Cover of Rethinking Hypothyroidism: Why Treatment Must Change and What Patients Can Do on left; headshot of Dr. Antonio Bianco in a black jacket, white shirt, and dark tie on right.
Cover of Rethinking Hypothyroidism; Dr. Antonio C. Bianco Credit: University of Chicago Press/Jean Lachat Photography

My throat was slit. It was back in the dark ages of the 20th century, but if you take a close look at me you can still see the scar—a fine line running along the base of my neck, from ear to ear.  It’s the necklace I can’t take off, the trail of a scalpel.

The cut was made to remove a nodule from my thyroid gland. I later had a long and jerky dance with the brand-name, “gold standard” pill for thyroid deficiency.

So when the glaze-over title Rethinking Hypothyroidism appeared on a list of new books published by University of Chicago Press late last year, it lit up for me.

But you wouldn’t have to have my history to be interested. Everybody’s got a thyroid gland—it’s that butterfly-shaped lump that sits front and center in your neck. And it’s in the driver’s seat, so to speak, controlling the activity of all your other organs. If it malfunctions, you could grow a goiter or morph into something like cretinism; if it stops working totally, you’ll die.

Rethinking Hypothyroidism: Why Treatment Must Change and What Patients Can Do by Antonio C. Bianco, MD, University of Chicago Press, 296 pp., paperback $22/hardcover $99,

Rethinking Hypothyroidism is the work of Antonio C. Bianco, MD, PhD., and professor of medicine at the University of Chicago, where he runs a National Institutes of Health-funded  lab devoted to the study of thyroid hormones, a subject he’s been researching for more than 40 years. A former president of the American Thyroid Association and a consultant to pharmaceutical companies, he’s a longtime member of the medical establishment, so it was a surprise to find that this book—a combination of detailed medical science history, patient user manual, and professional memoir—is unflinching in its analysis of why hypothyroidism now needs to be rethunk.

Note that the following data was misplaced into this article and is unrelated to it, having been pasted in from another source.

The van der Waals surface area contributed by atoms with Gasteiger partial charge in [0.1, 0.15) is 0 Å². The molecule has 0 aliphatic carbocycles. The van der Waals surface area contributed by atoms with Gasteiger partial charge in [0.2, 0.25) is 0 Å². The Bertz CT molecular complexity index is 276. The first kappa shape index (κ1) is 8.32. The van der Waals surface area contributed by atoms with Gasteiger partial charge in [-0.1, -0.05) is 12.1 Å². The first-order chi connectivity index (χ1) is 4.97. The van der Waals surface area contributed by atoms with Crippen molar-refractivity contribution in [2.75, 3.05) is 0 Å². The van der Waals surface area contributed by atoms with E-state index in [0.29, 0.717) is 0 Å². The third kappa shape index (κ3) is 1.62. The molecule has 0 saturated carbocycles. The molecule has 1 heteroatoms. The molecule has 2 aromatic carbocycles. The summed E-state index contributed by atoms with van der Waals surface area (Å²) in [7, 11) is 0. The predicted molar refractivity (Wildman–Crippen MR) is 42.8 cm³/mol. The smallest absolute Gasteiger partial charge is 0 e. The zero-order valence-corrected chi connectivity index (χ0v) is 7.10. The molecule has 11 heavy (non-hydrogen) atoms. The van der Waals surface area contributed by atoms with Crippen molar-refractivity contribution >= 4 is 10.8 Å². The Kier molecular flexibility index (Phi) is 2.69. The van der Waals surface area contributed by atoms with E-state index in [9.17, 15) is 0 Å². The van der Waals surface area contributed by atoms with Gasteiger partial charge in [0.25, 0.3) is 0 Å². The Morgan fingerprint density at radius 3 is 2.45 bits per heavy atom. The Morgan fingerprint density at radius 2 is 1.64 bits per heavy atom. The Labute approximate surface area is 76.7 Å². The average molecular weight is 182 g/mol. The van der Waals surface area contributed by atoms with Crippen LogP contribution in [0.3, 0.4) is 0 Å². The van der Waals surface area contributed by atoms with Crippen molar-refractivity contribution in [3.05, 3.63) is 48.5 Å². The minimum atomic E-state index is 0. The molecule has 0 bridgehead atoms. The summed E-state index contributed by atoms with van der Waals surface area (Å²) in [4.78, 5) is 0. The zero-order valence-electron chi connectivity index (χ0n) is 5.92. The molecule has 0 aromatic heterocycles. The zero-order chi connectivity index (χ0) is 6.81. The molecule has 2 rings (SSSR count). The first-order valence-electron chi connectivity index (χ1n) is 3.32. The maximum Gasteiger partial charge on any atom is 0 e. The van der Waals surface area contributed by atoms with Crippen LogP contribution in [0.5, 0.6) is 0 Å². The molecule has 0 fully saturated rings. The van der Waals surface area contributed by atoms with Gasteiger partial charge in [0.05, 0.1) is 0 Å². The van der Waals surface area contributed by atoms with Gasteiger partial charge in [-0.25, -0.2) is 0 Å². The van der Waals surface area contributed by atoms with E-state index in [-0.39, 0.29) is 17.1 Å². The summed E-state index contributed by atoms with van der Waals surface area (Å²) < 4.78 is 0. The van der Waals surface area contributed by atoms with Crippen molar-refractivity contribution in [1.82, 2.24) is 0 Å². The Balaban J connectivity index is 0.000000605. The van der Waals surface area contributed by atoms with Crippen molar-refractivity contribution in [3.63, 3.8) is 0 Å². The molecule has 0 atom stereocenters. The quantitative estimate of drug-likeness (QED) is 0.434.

First, a nutshell version of the science: The thyroid gland uses iodine to produce the hormones that activate your organs, including your brain. These hormones were identified in the early 20th century and long thought to be two separate entities: T4, which is sort of a warm-up act, and T3, the power-packed main performer. T4 is actually transformed into T3 in various human organs, but no one knew that until 1970, when, Bianco writes, its discovery had a huge impact on treatment (more about that in a bit).

The thyroid gland needs a supply of iodine to make these hormones. Humans and animals ingest iodine from their food, which absorbs it from soil. In areas of the world where iodine is scarce, the gland can’t function properly. It attempts to compensate by enlarging, producing those egglike neck lumps known as goiter. Goiters have been endemic all over the globe, including Bianco’s native Brazil, where they turned up in 10 to 20 percent of the patients he saw there as a medical student in the 1970s.   

In much of the world, this problem has been addressed by the addition of iodine to the food supply—particularly in salt. Iodine insufficiency is no longer a significant cause of hypothyroidism in the United States, Bianco says. But hypothyroidism is still common here, mostly due to autoimmune disease and thyroid cancer (which requires removal of the gland). He estimates that there are currently about 15 million hypothyroid cases under treatment in the U.S., and—thanks to a lowered threshold for treatment—another ten million subclinical cases receiving thyroid supplements.